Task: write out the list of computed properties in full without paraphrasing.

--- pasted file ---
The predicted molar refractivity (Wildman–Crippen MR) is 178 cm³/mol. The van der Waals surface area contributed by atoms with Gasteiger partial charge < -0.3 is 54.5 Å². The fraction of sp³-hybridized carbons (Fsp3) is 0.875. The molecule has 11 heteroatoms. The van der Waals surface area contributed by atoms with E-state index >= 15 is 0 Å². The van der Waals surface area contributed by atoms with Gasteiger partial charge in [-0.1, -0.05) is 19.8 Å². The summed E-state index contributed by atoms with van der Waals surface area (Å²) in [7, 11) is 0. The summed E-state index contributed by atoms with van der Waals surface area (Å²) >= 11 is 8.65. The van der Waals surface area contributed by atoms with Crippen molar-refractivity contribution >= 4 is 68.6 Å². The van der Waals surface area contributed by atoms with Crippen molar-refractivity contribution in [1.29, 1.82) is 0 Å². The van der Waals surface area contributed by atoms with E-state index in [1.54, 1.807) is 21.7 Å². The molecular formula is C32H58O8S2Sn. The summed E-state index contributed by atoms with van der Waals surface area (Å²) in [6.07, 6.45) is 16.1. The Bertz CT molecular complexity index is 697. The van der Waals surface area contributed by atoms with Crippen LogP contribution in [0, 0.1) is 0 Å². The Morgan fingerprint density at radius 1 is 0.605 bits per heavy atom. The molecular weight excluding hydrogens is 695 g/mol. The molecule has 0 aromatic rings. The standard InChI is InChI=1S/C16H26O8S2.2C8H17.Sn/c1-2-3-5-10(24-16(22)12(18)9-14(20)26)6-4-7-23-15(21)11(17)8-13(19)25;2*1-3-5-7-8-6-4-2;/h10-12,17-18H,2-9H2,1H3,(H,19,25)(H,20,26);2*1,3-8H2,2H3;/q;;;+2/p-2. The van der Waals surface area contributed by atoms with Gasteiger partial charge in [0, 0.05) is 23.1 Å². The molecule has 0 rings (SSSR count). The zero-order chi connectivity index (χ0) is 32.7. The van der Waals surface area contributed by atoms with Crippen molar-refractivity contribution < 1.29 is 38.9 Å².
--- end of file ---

The predicted molar refractivity (Wildman–Crippen MR) is 178 cm³/mol. The van der Waals surface area contributed by atoms with Gasteiger partial charge < -0.3 is 54.5 Å². The fraction of sp³-hybridized carbons (Fsp3) is 0.875. The molecule has 11 heteroatoms. The van der Waals surface area contributed by atoms with E-state index >= 15 is 0 Å². The van der Waals surface area contributed by atoms with Gasteiger partial charge in [-0.1, -0.05) is 19.8 Å². The summed E-state index contributed by atoms with van der Waals surface area (Å²) in [7, 11) is 0. The summed E-state index contributed by atoms with van der Waals surface area (Å²) >= 11 is 8.65. The van der Waals surface area contributed by atoms with Crippen molar-refractivity contribution >= 4 is 68.6 Å². The van der Waals surface area contributed by atoms with Crippen molar-refractivity contribution in [1.29, 1.82) is 0 Å². The van der Waals surface area contributed by atoms with E-state index in [1.54, 1.807) is 21.7 Å². The molecular formula is C32H58O8S2Sn. The summed E-state index contributed by atoms with van der Waals surface area (Å²) in [6.07, 6.45) is 16.1. The Bertz CT molecular complexity index is 697. The van der Waals surface area contributed by atoms with Crippen LogP contribution in [0, 0.1) is 0 Å². The Morgan fingerprint density at radius 1 is 0.605 bits per heavy atom. The molecular weight excluding hydrogens is 695 g/mol. The molecule has 0 aromatic rings. The standard InChI is InChI=1S/C16H26O8S2.2C8H17.Sn/c1-2-3-5-10(24-16(22)12(18)9-14(20)26)6-4-7-23-15(21)11(17)8-13(19)25;2*1-3-5-7-8-6-4-2;/h10-12,17-18H,2-9H2,1H3,(H,19,25)(H,20,26);2*1,3-8H2,2H3;/q;;;+2/p-2. The van der Waals surface area contributed by atoms with Gasteiger partial charge in [0, 0.05) is 23.1 Å². The molecule has 0 rings (SSSR count). The zero-order chi connectivity index (χ0) is 32.7. The van der Waals surface area contributed by atoms with Crippen molar-refractivity contribution < 1.29 is 38.9 Å².